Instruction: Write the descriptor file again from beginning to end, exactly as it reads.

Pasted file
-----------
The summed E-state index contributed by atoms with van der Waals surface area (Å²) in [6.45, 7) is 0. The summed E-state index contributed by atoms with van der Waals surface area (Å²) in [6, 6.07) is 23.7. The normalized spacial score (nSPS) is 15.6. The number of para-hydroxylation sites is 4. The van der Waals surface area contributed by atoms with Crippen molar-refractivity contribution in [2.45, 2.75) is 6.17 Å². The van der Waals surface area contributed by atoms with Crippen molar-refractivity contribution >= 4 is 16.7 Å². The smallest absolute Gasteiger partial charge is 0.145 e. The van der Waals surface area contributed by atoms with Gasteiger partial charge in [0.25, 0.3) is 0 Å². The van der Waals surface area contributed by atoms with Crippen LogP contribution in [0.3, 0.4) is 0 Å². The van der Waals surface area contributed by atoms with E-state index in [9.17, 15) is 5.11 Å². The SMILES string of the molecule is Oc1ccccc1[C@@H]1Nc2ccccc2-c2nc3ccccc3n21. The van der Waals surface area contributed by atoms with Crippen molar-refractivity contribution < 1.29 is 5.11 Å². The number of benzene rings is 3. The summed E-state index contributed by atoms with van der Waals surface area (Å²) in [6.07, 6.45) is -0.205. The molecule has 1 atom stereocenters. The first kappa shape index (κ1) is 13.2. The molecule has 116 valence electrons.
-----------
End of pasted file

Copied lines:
The summed E-state index contributed by atoms with van der Waals surface area (Å²) in [6.45, 7) is 0. The summed E-state index contributed by atoms with van der Waals surface area (Å²) in [6, 6.07) is 23.7. The normalized spacial score (nSPS) is 15.6. The number of para-hydroxylation sites is 4. The van der Waals surface area contributed by atoms with Crippen molar-refractivity contribution in [2.45, 2.75) is 6.17 Å². The van der Waals surface area contributed by atoms with Crippen molar-refractivity contribution >= 4 is 16.7 Å². The smallest absolute Gasteiger partial charge is 0.145 e. The van der Waals surface area contributed by atoms with Gasteiger partial charge in [0.25, 0.3) is 0 Å². The van der Waals surface area contributed by atoms with Crippen LogP contribution in [0.3, 0.4) is 0 Å². The van der Waals surface area contributed by atoms with E-state index in [9.17, 15) is 5.11 Å². The SMILES string of the molecule is Oc1ccccc1[C@@H]1Nc2ccccc2-c2nc3ccccc3n21. The van der Waals surface area contributed by atoms with Crippen molar-refractivity contribution < 1.29 is 5.11 Å². The number of benzene rings is 3. The summed E-state index contributed by atoms with van der Waals surface area (Å²) in [6.07, 6.45) is -0.205. The molecule has 1 atom stereocenters. The first kappa shape index (κ1) is 13.2. The molecule has 116 valence electrons.